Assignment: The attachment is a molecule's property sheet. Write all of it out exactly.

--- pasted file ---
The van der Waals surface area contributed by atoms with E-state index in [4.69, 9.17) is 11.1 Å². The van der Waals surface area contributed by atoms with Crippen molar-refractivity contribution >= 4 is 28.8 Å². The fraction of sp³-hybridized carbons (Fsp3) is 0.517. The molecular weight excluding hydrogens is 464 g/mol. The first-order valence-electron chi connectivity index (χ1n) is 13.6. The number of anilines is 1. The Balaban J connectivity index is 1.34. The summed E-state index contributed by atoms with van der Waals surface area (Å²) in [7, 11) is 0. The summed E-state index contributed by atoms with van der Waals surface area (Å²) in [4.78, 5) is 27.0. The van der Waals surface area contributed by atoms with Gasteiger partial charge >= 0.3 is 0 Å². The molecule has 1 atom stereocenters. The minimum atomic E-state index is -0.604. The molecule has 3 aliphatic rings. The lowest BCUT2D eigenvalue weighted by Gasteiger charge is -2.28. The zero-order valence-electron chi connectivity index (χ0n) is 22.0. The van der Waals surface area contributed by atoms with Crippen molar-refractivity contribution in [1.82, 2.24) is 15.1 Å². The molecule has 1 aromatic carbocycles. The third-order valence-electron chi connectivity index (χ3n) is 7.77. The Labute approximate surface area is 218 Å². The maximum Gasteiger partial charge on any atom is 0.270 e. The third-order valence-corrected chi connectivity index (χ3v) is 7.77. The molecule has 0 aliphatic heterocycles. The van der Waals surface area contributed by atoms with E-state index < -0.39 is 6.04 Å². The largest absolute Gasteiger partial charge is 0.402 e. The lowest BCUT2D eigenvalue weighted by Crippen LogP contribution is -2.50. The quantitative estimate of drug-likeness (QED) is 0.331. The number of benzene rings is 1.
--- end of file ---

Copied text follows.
The van der Waals surface area contributed by atoms with E-state index in [4.69, 9.17) is 11.1 Å². The van der Waals surface area contributed by atoms with Crippen molar-refractivity contribution >= 4 is 28.8 Å². The fraction of sp³-hybridized carbons (Fsp3) is 0.517. The molecular weight excluding hydrogens is 464 g/mol. The first-order valence-electron chi connectivity index (χ1n) is 13.6. The number of anilines is 1. The Balaban J connectivity index is 1.34. The summed E-state index contributed by atoms with van der Waals surface area (Å²) in [7, 11) is 0. The summed E-state index contributed by atoms with van der Waals surface area (Å²) in [4.78, 5) is 27.0. The van der Waals surface area contributed by atoms with Gasteiger partial charge >= 0.3 is 0 Å². The molecule has 1 atom stereocenters. The minimum atomic E-state index is -0.604. The molecule has 3 aliphatic rings. The lowest BCUT2D eigenvalue weighted by Gasteiger charge is -2.28. The zero-order valence-electron chi connectivity index (χ0n) is 22.0. The van der Waals surface area contributed by atoms with Crippen molar-refractivity contribution in [1.82, 2.24) is 15.1 Å². The molecule has 1 aromatic carbocycles. The third-order valence-electron chi connectivity index (χ3n) is 7.77. The Labute approximate surface area is 218 Å². The maximum Gasteiger partial charge on any atom is 0.270 e. The third-order valence-corrected chi connectivity index (χ3v) is 7.77. The molecule has 0 aliphatic heterocycles. The van der Waals surface area contributed by atoms with E-state index < -0.39 is 6.04 Å². The largest absolute Gasteiger partial charge is 0.402 e. The lowest BCUT2D eigenvalue weighted by Crippen LogP contribution is -2.50. The quantitative estimate of drug-likeness (QED) is 0.331. The number of benzene rings is 1.